“Our tissue model achieves this robust AD phenotype in a short time relative to other 3D model systems of AD and using unmodified wild-type cells completely in the absence of any exogenous factors specifically known to regulate or induce AD.”
The researchers found that that dozens of Alzheimer’s-associated genes were over-expressed in the HSV-1 infected brain tissue constructs compared with non-infected tissue. “To further understand this AD-like pathology, we performed a qPCR array of known AD mediators … to compare expression levels between mock- and HSV-1–infected 3D human brain–like tissue constructs. Forty genes in this AD-specific array were significantly up-regulated in HSV-1-infected samples,” they wrote. Prominent among the differentially regulated gene were those coding for the enzymes cathepsin G and BACE2, which are both known to be associated with Alzheimer’s disease and involved in the production of β-amyloid peptides found in plaques. Some of the overexpressed gene products observed in the tissue model could feasibly represent targets for future drug candidates.
The team says the study is the first to report a human model of AD that displays so many physiologically relevant features of human disease in one system, “… including the generation of large, multicellular, dense Aβ+ fibrillar PFLs, neuronal loss, reactive gliosis, neuroinflammation, and diminished neural network functionality.”
Encouragingly, treating the HSV-1-infected brain tissue models using the antiviral drug valacyclovir led to reduced plaque formation and mitigated other Alzheimer’s disease-like features. Valacyclovir is an FDA-approved antiviral drug that is used to treat herpes infections. Drug treatment was also associated with the reduction to pre-infection levels of several molecules and enzymes associated with Alzheimer’s disease. “We also demonstrate efficacy in reducing herpes-induced AD phenotypes through the use of clinically relevant antiviral medication, suggesting that this type of pharmaceutical intervention might be useful for preventing and/or treating AD in patients,” the investigators stated. “This robust bioengineered system will provide the opportunity to further elucidate mechanisms of sporadic AD pathogenesis and to ultimately develop more efficacious strategies for treating this complex and devastating disease.”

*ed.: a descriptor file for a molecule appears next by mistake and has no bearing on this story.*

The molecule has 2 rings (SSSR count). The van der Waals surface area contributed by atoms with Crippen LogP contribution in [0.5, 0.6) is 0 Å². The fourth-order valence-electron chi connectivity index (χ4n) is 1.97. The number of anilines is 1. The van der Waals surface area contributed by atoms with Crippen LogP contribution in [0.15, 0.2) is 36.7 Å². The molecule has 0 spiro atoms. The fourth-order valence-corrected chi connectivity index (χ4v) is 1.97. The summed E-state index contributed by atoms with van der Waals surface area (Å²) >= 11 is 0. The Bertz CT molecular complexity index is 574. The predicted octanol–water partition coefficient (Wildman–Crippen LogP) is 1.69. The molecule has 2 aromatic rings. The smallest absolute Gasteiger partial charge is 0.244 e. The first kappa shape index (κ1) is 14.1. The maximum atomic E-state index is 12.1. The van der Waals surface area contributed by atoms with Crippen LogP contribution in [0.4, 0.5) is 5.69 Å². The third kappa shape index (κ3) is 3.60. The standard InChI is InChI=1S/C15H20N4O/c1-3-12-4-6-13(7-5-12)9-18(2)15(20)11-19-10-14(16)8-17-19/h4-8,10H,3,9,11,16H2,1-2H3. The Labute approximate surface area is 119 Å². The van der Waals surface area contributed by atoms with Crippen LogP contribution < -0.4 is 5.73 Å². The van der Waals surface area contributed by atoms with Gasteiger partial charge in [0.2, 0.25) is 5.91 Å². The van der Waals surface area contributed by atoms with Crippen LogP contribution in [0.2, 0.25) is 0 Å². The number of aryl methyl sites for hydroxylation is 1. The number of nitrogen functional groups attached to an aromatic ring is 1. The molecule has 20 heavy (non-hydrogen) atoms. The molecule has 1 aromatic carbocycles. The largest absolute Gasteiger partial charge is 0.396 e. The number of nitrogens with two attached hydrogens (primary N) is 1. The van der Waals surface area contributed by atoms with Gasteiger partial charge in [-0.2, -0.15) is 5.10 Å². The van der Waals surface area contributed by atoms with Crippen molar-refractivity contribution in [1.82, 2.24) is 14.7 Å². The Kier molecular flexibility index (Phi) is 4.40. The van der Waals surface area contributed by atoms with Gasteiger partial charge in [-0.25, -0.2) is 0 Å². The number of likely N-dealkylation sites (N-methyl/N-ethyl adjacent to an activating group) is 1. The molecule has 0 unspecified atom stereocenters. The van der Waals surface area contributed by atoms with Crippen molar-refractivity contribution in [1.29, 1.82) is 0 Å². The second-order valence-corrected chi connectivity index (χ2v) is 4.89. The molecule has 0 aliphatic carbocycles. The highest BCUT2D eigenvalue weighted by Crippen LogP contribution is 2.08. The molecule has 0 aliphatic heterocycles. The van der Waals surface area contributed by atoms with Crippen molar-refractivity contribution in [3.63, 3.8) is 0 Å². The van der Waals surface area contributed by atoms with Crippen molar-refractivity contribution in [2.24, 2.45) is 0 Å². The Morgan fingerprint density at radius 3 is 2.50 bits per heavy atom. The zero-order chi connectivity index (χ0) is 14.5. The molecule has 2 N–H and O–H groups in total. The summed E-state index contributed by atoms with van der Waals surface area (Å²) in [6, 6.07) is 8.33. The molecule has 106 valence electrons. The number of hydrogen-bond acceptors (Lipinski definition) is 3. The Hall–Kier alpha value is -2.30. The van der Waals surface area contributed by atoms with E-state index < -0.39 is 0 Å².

“This is a model of Alzheimer’s disease which is very different from what other studies have used,” said Dana Cairns, postdoctoral research associate in Kaplan’s lab and first author of the study. “Most other studies relied on using genetic mutations in the neurons to induce Alzheimer’s disease-like phenotypes and ours does not, which is what really sets it apart. Our model using normal neurons allows us to show that herpes virus alone is sufficient to induce Alzheimer’s disease phenotypes.”